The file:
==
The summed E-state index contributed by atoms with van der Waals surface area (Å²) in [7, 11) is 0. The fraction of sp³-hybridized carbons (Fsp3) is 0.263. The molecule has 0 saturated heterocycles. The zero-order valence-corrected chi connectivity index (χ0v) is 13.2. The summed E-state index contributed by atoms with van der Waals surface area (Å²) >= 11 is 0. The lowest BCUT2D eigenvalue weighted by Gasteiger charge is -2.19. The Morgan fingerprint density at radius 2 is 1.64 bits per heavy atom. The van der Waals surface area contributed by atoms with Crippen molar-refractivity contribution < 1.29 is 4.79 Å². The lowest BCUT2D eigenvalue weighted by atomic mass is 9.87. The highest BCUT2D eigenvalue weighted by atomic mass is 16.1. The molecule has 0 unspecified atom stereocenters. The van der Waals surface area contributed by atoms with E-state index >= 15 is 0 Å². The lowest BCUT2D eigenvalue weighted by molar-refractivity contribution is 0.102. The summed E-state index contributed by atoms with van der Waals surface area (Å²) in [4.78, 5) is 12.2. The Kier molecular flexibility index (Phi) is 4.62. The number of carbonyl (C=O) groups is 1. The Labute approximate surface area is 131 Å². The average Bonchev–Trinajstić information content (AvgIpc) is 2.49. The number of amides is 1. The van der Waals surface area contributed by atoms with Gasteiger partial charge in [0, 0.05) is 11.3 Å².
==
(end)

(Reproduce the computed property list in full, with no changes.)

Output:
The summed E-state index contributed by atoms with van der Waals surface area (Å²) in [7, 11) is 0. The fraction of sp³-hybridized carbons (Fsp3) is 0.263. The molecule has 0 saturated heterocycles. The zero-order valence-corrected chi connectivity index (χ0v) is 13.2. The summed E-state index contributed by atoms with van der Waals surface area (Å²) >= 11 is 0. The lowest BCUT2D eigenvalue weighted by Gasteiger charge is -2.19. The Morgan fingerprint density at radius 2 is 1.64 bits per heavy atom. The van der Waals surface area contributed by atoms with Crippen molar-refractivity contribution < 1.29 is 4.79 Å². The lowest BCUT2D eigenvalue weighted by atomic mass is 9.87. The highest BCUT2D eigenvalue weighted by atomic mass is 16.1. The molecule has 0 unspecified atom stereocenters. The van der Waals surface area contributed by atoms with E-state index >= 15 is 0 Å². The lowest BCUT2D eigenvalue weighted by molar-refractivity contribution is 0.102. The summed E-state index contributed by atoms with van der Waals surface area (Å²) in [4.78, 5) is 12.2. The Kier molecular flexibility index (Phi) is 4.62. The number of carbonyl (C=O) groups is 1. The Labute approximate surface area is 131 Å². The average Bonchev–Trinajstić information content (AvgIpc) is 2.49. The number of amides is 1. The van der Waals surface area contributed by atoms with Gasteiger partial charge in [0, 0.05) is 11.3 Å².